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Health Care on a Napkin

news_healthOne UCSC alumni swears that pictures can solve any problem—including health care reform

Dan Roam’s career path wasn’t anything he could have planned for or expected. Somehow, he started college with the intention of becoming a doctor and ended up drawing on the backs of napkins for a living—and making quite a name for himself doing it.

“I blame it all on Santa Cruz,” he says.

The consultant, author and professional doodler is giving a presentation at the Santa Cruz Dream Inn on Nov. 12, at which he will attempt to break down the seemingly complex issue of American health care reform using simple drawings. The project, “American Health Care: A Four Napkin Series,” is his latest in a long line of attempts to solve big problems on—you guessed it—the backs of napkins.

Roam, now a San Francisco resident, attended UC Santa Cruz in the late-’80s where he completed the pre-med requirements before realizing his heart was really with art, and stuck around a few more years to get a fine art degree. He worked as a graphic designer after college, where “it was absolutely normal that I drew all the time in meetings,” he says. “But as I moved into the business realm, I realized it was weird—in a good way—that I drew in meetings.”

Roam would go up to the whiteboard and draw out the problems at hand. “The dynamic would suddenly change in the room,” he recalls. “The fact that someone was standing there making simple pictures changed the way people related and understood.” This is when he first realized the power of visual thinking and the position he was in to share it with the world.

One best-selling book later (“Back of the Napkin: Problem solving and selling ideas with pictures”), Roam is a premier business consultant, having doodled for Microsoft, Ebay, Wal-Mart (don’t worry, he says, it was on their environmental sustainability project), and the United States Senate, Navy and Department of Defense among others. In the process he has also become an expert at reconnecting people with his or her (what he considers) innate propensity for visual thinking and problem solving.

“What I’m trying to do is have creative people be more business-like in their thinking, and business people be more creative in their thinking, and pictures are the perfect bridge for that,” he says. “Brainstorming meetings, financial analytic meetings, marketing meetings—you name it, anytime there is a meeting there is always something to be drawn.”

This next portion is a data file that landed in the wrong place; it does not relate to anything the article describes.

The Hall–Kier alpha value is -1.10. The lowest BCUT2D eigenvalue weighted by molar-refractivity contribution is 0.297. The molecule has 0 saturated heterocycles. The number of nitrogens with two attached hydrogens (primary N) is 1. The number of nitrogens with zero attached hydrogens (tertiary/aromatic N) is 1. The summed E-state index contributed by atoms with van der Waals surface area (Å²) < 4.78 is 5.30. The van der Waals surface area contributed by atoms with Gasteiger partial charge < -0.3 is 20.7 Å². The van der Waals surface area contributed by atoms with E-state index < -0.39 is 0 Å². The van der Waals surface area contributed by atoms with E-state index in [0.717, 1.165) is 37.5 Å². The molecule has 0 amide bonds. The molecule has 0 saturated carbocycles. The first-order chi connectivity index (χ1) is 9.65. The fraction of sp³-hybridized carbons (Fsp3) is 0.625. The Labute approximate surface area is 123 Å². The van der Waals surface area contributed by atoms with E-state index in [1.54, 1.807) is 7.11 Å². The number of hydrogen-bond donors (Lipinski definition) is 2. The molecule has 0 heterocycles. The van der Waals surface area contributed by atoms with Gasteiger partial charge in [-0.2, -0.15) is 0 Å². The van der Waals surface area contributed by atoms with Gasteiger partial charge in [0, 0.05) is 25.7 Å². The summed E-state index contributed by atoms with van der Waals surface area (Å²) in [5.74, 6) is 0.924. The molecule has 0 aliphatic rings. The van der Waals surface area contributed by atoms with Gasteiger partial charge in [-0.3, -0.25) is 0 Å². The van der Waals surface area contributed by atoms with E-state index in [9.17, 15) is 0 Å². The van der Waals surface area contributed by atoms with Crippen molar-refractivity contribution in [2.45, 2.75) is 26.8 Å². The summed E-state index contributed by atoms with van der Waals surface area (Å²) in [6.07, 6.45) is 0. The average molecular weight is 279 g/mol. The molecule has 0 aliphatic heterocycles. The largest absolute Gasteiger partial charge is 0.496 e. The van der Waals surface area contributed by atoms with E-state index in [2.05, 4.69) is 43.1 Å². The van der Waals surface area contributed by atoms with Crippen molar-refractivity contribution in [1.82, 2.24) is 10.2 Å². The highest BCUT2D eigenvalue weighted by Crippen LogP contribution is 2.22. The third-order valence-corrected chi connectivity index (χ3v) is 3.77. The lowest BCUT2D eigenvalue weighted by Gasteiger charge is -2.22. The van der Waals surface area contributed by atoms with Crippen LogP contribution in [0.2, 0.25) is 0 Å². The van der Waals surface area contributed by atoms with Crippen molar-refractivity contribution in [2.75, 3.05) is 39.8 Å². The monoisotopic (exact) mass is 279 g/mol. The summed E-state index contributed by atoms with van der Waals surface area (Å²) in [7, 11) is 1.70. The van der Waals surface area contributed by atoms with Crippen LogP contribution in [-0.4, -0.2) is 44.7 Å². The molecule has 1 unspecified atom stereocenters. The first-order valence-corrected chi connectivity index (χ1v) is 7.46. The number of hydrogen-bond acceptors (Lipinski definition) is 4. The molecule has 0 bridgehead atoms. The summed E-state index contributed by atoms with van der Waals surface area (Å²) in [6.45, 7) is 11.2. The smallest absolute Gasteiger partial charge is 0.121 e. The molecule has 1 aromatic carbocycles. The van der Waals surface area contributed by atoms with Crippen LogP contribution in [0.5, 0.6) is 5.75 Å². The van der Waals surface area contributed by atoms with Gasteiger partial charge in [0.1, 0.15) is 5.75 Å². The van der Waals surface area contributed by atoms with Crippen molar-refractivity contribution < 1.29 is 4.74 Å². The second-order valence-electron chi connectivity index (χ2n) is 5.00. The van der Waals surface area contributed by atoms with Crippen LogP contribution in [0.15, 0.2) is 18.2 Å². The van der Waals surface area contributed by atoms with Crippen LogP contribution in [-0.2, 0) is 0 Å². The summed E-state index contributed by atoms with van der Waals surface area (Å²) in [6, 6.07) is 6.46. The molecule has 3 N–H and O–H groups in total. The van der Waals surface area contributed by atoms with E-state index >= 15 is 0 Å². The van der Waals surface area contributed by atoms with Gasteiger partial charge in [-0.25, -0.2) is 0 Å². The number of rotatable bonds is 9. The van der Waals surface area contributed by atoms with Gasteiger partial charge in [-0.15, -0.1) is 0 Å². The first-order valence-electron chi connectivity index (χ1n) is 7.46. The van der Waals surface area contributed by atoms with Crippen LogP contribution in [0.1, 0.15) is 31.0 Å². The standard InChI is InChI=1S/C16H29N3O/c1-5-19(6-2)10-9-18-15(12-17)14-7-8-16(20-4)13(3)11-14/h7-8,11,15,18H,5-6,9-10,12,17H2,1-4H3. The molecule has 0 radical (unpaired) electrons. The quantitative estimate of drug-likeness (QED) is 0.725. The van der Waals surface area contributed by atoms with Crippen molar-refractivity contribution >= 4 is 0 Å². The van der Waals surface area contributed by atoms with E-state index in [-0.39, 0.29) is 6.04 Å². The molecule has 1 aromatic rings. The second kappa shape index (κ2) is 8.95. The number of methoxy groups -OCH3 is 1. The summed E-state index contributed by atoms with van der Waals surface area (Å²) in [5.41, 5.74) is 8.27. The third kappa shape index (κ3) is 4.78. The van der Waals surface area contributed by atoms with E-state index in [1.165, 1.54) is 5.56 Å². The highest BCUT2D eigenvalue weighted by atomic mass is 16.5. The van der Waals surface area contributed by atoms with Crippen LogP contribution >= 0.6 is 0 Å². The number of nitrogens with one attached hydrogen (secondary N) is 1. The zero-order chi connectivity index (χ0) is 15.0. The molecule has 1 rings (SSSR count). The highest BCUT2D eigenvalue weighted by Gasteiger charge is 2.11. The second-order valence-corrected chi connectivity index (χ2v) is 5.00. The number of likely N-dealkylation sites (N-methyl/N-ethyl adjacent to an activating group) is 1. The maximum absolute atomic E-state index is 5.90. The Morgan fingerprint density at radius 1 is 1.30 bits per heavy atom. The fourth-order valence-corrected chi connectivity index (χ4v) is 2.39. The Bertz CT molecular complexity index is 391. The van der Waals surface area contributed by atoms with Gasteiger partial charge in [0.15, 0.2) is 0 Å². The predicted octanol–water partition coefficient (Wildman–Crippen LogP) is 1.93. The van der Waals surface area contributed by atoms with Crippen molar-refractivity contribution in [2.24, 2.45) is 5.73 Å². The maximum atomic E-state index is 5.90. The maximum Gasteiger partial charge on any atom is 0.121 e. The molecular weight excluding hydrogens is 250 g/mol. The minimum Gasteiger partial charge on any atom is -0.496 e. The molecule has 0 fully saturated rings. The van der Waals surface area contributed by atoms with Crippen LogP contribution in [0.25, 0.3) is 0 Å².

Having drawn his way through many big business problems, he met a new kind of challenge this past summer. “I got really freaked out by the tone that was emerging in these national Town Hall meetings regarding health care,” Roam says. “The angst and anger and antagonism…something was really off. I realized that if I really believe what I say about solving problems with pictures, it stands that I should be able to boil down the health care issue in a straight-forward, non-political way.” No easy feat, considering very few people—politicians included—fully understand the matter, let alone are able to explain it.

Yet, after a weekend locked in an office with a health care expert (“He gave me the facts, I drew,” he says), Roam emerged with a collection of simple drawings based entirely on actual health care legislation. So far, over 160,000 people have downloaded “American Health Care: A Four Napkin Series” from Roam’s website, digitalroam.com. “[The series] is a PowerPoint document about health care. What could be more boring on Earth? Why would anyone want to download that? Well, it’s simple, factual, non-political and clear,” he says. “People from all sides of the political spectrum have said thank you.”

He has been featured on The Huffington Post and appeared on Fox News, where he got seven minutes of prime time to talk about his health care napkins. “To me it’s the viewers of Fox who are the ones who really need to understand what is actually in the legislation and what is not in the legislation: it is not about death panels, it is not about socialized medicine,” he says. “None of those things have anything to do with the essentials of the debate.”


So what are the essentials, according to Roam? There are four, and each has its own napkin: one, health care in America is a business. (“That is the No. 1 issue we need to be aware of,” he says. “It’s an outgrowth of how our country was founded and what we believe as a society, whether it is right or wrong.”) Two, it’s not health care reform—it’s health insurance reform. (“Probably the most glaring error the White House has made in health care was calling it health care reform…if they’d called it insurance reform off the bat, I bet all of it would have gone through much easier.”) Three, what plans are really on the table (and which are just hype)? And four, what does this all mean for me?

Personal opinion aside, Roam believes he has developed a must-see breakdown of health insurance reform. He will be presenting his findings to Cruzans at the Dream Inn event, where he will also talk about the benefits of using visual thinking to solve problems.


All proceeds from the Nov. 12 event will benefit Healthy Kids of Santa Cruz County, a nonprofit health insurance and enrollment program for low-income children. Tickets are $25, available at hipscc.org.

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